A new Brady report shows how dangerous loopholes allow criminals to buy guns easily online without a background check. This report demonstrates why Brady background checks on gun purchases are an effective policy that prevents gun crime and saves lives by keeping guns out of the hands of dangerous people prohibited from owning guns. It also makes the case for why Oregon needs to pass legislation to close the "Internet loophole" by expanding Brady background checks to all gun sales. Every year, gun violence kills more than 400 Oregonians. From 2004 to 2013, more than 4,000 people were killed with guns. This means that, on average, somebody is killed in Oregon with a gun every 21 hours.
It was 20 years ago that Congress passed, and President Clinton signed, the Brady Handgun Violence Prevention Act. As a result of this landmark law, criminals can no longer simply lie about their record and buy guns; now, federally licensed gun dealers must check the buyer's background to make sure that he or she is not prohibited from possessing guns. We knew that Brady background checks would save lives. And we now have 20 years of proof that Brady background checks work.Since the Brady law went into effect on February 28, 1994, background checks have stopped more than 2.1 million gun sales to prohibited purchasers including convicted felons, domestic abusers, fugitives from justice, and other dangerous individuals.Make no mistake: Countless lives have been saved, and crimes have been prevented thanks to the Brady law.However, more needs to be done. Under current federal law, background checks are only required when someone attempts to purchase a gun from a federally licensed firearms dealer. But federal law allows unlicensed persons to sell guns without a background check, no questions asked. To avoid background checks in today's world, convicted felons and other prohibited purchasers now buy weapons from unlicensed sellers at gun shows and through Internet websites, like Armslist.com.In 2013, in the aftermath of the horrific shooting at Sandy Hook Elementary School, Congress considered legislation to expand background checks on all commercial or advertised gun sales. Despite the fact that nine in ten Americans support expanded background checks, the U.S. Senate failed to pass new legislation. While the bill received a majority of votes, itwas not enough to break a filibuster. Forty-five Senators -- forty-one Republicans and four Democrats -- defied the near unanimous will of the American people and sided with the corporate gun lobby.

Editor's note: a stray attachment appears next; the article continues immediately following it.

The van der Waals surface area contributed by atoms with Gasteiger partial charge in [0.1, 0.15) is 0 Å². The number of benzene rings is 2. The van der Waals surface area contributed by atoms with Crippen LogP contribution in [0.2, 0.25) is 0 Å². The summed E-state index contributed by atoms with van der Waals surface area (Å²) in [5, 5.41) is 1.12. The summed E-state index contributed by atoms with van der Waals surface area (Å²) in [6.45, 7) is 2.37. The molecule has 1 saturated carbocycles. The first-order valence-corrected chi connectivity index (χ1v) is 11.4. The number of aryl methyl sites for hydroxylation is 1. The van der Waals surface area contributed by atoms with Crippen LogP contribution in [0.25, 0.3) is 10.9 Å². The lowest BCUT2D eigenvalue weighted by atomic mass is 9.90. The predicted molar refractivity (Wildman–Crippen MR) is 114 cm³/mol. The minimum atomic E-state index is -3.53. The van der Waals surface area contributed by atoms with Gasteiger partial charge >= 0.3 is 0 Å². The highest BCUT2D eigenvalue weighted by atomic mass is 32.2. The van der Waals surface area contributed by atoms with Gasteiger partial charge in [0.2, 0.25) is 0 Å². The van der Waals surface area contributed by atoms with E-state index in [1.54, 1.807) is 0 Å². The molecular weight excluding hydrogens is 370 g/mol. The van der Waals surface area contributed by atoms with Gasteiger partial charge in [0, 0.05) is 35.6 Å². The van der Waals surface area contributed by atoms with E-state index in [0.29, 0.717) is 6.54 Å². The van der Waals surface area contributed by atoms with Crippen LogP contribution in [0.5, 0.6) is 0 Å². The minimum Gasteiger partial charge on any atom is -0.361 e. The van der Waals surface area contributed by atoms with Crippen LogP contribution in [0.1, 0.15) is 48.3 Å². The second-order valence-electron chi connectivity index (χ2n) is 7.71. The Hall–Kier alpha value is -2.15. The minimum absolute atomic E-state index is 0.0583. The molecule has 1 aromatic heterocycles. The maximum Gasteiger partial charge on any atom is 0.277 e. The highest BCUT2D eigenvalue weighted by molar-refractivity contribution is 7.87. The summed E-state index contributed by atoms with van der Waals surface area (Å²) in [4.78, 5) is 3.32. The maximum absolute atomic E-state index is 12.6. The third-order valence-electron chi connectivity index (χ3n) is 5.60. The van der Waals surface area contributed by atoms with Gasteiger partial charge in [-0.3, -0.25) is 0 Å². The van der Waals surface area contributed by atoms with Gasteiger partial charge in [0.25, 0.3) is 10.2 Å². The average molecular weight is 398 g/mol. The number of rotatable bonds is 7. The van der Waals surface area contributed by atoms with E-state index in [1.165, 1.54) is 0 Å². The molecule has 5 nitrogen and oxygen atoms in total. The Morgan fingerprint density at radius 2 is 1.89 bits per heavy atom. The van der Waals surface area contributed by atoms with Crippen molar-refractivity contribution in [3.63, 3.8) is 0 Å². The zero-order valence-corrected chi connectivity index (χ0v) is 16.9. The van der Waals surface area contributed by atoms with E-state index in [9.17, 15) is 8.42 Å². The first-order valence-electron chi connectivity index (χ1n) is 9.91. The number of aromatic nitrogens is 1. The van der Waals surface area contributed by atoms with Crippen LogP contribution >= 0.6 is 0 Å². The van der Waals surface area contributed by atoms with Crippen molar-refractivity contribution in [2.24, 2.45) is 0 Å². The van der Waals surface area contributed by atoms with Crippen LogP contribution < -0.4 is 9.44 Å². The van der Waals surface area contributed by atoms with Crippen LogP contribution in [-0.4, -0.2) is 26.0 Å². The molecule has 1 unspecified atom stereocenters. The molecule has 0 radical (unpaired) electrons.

State gun laws fill enormous gaps that exist in our nation's federal laws, and help to reduce gun violence and keep citizens safe. In part because these laws help to keep guns out of the hands of dangerous people and aid law enforcement in solving gun crimes, many of the states with the strongest gun laws also have the lowest gun death rates. Because state laws differ widely, the Law Center to Prevent Gun Violence and the Brady Campaign to Prevent Gun Violence have teamed up to evaluate and compare the laws of all fifty states, as they have both done in years past. Together, we have ranked all fifty states based on thirty policy approaches to regulating guns and ammunition, such as background checks on gun sales, reporting lost or stolen firearms, and prohibiting dangerous people from purchasing weapons.States received points for having effective laws in each policy area, with stronger laws receiving more points. States lost points for irresponsible measures that increase the likelihood of gun violence, such as laws that allow individuals to carry loaded, concealed weapons in public without a permit. Ultimately, every state was awarded a letter grade indicating the overall strength or weakness of its gun laws.Because so many states enacted strong new laws in 2013, several states received a higher grade than in past rankings. Thanks to new laws enacted in 2013, six states' grades improved compared to the Law Center's 2012 publication Gun Laws Matter.
This is a listing, compiled from newspaper reports, of major school shootings in the United States since 1997.